Big changes in train for Britain’s railway
This morning, the Department for Transport finally released its long-awaited Rail White Paper, first planned for publication before the pandemic. The snappily-titled “Williams-Shapps Plan for Rail” is intended to be the biggest shakeup of Britain’s railway since privatisation in the 1990s. The name itself demonstrates that the Government has taken the thinking of the review chaired by Keith Williams significantly further in the past year, partly as a consequence of the fundamental changes to railway operations and financing during covid-19.
Every report and review looking at rail in Britain in the past ten years has identified industry fragmentation and a lack of aligned incentives as a key challenge, and most have recommended the creation of a ‘guiding mind’ for the railway. This White Paper now looks to be taking this forward, laying out Government’s plans to set up a new public body, Great British Railways, to bring track and train operations together.
While Great British Railways might look a lot like British Rail at first glance – the White Paper recommends retention of the iconic double-arrow logo and a single unifying brand for the railway – this isn’t a return to 1970s-style nationalisation. The new body will bring together Network Rail with some of the statutory cross-industry operations previously carried out by Rail Delivery Group and the key functions of the rail directorate at the Department for Transport. GBR will remain accountable to Government, with ministers able to issue guidance and mandatory directions. It also won’t take on an all-encompassing role, with the Office for Rail and Road, Rail Safety and Standards Board, Transport Focus, the Rail Accident Investigation Branch and British Transport Police all retaining their place in the rail system, albeit with changes to responsibilities for some.
However, the private sector will still have a significant role to play in operating rail services. The Emergency Measures Agreements and later Emergency Recovery Measures Agreements implemented by DfT during the pandemic had already effectively ended the previous franchising system, but this White Paper finalises it. It will replace previous franchises with London-style Passenger Service Contracts, a concession model which will specify timetables, branding, fares and key service metrics, with GBR taking fare revenue in return for a management fee to private operators.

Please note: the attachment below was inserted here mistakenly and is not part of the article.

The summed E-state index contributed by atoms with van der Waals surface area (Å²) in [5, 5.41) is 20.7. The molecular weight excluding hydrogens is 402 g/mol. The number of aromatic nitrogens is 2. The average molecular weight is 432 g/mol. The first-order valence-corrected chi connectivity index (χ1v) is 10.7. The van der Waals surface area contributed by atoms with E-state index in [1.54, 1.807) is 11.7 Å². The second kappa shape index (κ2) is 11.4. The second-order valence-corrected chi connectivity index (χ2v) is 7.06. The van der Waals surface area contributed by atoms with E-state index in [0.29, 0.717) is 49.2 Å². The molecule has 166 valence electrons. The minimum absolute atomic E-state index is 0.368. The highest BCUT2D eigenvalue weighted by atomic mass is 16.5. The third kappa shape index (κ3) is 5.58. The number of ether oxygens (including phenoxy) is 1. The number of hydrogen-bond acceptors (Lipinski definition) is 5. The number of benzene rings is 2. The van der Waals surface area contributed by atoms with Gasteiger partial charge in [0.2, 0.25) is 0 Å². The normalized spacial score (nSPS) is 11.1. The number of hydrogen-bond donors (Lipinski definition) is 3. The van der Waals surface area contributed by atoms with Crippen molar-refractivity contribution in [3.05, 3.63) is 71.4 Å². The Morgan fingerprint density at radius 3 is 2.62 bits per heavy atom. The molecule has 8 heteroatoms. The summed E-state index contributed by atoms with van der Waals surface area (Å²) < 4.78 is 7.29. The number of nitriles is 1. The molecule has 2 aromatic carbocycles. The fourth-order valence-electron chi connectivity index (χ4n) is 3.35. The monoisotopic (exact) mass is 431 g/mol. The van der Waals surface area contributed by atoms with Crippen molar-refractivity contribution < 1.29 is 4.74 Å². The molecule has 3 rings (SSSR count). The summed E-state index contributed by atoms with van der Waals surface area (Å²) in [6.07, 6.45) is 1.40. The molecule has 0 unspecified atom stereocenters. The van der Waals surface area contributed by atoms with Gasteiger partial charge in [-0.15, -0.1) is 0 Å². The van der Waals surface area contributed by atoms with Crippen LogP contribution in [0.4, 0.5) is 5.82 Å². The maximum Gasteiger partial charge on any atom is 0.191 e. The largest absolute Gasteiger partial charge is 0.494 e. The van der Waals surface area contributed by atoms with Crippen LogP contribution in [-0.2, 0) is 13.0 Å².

Passengers may be most pleased about the pledges in the White Paper to simplify fares and ticketing, promising a ‘retail revolution’ with pay-as-you-go fares for shorter journeys and digital ticketing for intercity routes. GBR will offer a new website and app for ticket purchases, replacing the previous system where tickets for any journey could be bought from any operator as well as from a variety of third-party sellers. However, the White Paper takes a fairly high-level view of this area, without much detail on how new flexible season tickets or managing fare increases will work in practice.
The White Paper also touches on improving railway accessibility, both in terms of infrastructure, combining current funding pots like the Access for All scheme, and in training and support for rail staff to better cater for passengers with accessibility needs. Despite the Government’s very public commitment to achieving net zero carbon emissions, rail decarbonisation and modal shift don’t make it into the paper until page 89, where it promises a new comprehensive environment plan for the rail network in 2022.
The White Paper makes clear the importance of rail freight as a key supply line to industries such as construction and food and drink, although the rail freight sector doesn’t get its own chapter. It recognises the need to balance a whole-system view of the railway, particularly key for freight, with meeting the needs of local communities across Britain. Overhaul of the track access system is partly intended to deliver high-quality freight access where it is most needed.
Importantly, while savings from industry restructuring and the establishment of the new guiding mind are expected to represent around £1.5bn annually on top of existing industry efficiency programmes, the White Paper suggests that these savings won’t be realised until after a five-year implementation period. Many of these proposals will also require primary legislation, such as the establishment on a statutory basis of Great British Railways, reform of the roles and remits of Transport Focus and the Office of Rail and Road and the establishment of a new rules-based track access system.
From legislation through to operational changes and new commercial agreements, this White Paper represents a multi-year commitment from Government. The Labour Party’s response to the proposals has been heavily critical, calling for more detail on whether rail travel will become cheaper and reiterating the party’s position on public ownership of the rail network. With implementation of the proposals outlined today likely to run past the next General Election, a future Labour government could take the railway in quite a different direction.
In the coming months, the rail sector, the industries which depend on it and the passengers who travel on it will all be waiting to see Government start to implement these grand plans for Britain’s railway. Reform won’t be swift, but it may well be sweeping.